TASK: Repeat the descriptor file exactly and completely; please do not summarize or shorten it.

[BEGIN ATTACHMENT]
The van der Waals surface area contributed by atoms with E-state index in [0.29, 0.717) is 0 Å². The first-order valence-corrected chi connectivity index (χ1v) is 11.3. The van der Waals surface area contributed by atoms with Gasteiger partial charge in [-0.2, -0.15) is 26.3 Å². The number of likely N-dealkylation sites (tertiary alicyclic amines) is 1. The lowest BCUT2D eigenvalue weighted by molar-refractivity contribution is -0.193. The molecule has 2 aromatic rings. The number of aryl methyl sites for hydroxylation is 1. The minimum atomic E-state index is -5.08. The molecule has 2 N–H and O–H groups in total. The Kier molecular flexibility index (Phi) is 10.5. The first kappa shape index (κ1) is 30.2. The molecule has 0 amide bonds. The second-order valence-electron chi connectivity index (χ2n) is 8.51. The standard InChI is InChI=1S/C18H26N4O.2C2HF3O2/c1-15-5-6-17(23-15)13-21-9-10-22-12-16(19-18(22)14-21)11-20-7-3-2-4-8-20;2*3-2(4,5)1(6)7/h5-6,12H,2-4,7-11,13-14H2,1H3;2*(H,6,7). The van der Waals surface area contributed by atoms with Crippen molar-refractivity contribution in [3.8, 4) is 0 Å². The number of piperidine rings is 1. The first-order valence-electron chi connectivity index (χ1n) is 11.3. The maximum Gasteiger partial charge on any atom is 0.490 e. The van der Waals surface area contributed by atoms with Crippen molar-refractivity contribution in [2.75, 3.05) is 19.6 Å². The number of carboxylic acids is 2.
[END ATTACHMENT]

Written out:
The van der Waals surface area contributed by atoms with E-state index in [0.29, 0.717) is 0 Å². The first-order valence-corrected chi connectivity index (χ1v) is 11.3. The van der Waals surface area contributed by atoms with Gasteiger partial charge in [-0.2, -0.15) is 26.3 Å². The number of likely N-dealkylation sites (tertiary alicyclic amines) is 1. The lowest BCUT2D eigenvalue weighted by molar-refractivity contribution is -0.193. The molecule has 2 aromatic rings. The number of aryl methyl sites for hydroxylation is 1. The minimum atomic E-state index is -5.08. The molecule has 2 N–H and O–H groups in total. The Kier molecular flexibility index (Phi) is 10.5. The first kappa shape index (κ1) is 30.2. The molecule has 0 amide bonds. The second-order valence-electron chi connectivity index (χ2n) is 8.51. The standard InChI is InChI=1S/C18H26N4O.2C2HF3O2/c1-15-5-6-17(23-15)13-21-9-10-22-12-16(19-18(22)14-21)11-20-7-3-2-4-8-20;2*3-2(4,5)1(6)7/h5-6,12H,2-4,7-11,13-14H2,1H3;2*(H,6,7). The van der Waals surface area contributed by atoms with Crippen molar-refractivity contribution in [3.8, 4) is 0 Å². The number of piperidine rings is 1. The first-order valence-electron chi connectivity index (χ1n) is 11.3. The maximum Gasteiger partial charge on any atom is 0.490 e. The van der Waals surface area contributed by atoms with Crippen molar-refractivity contribution in [2.75, 3.05) is 19.6 Å². The number of carboxylic acids is 2.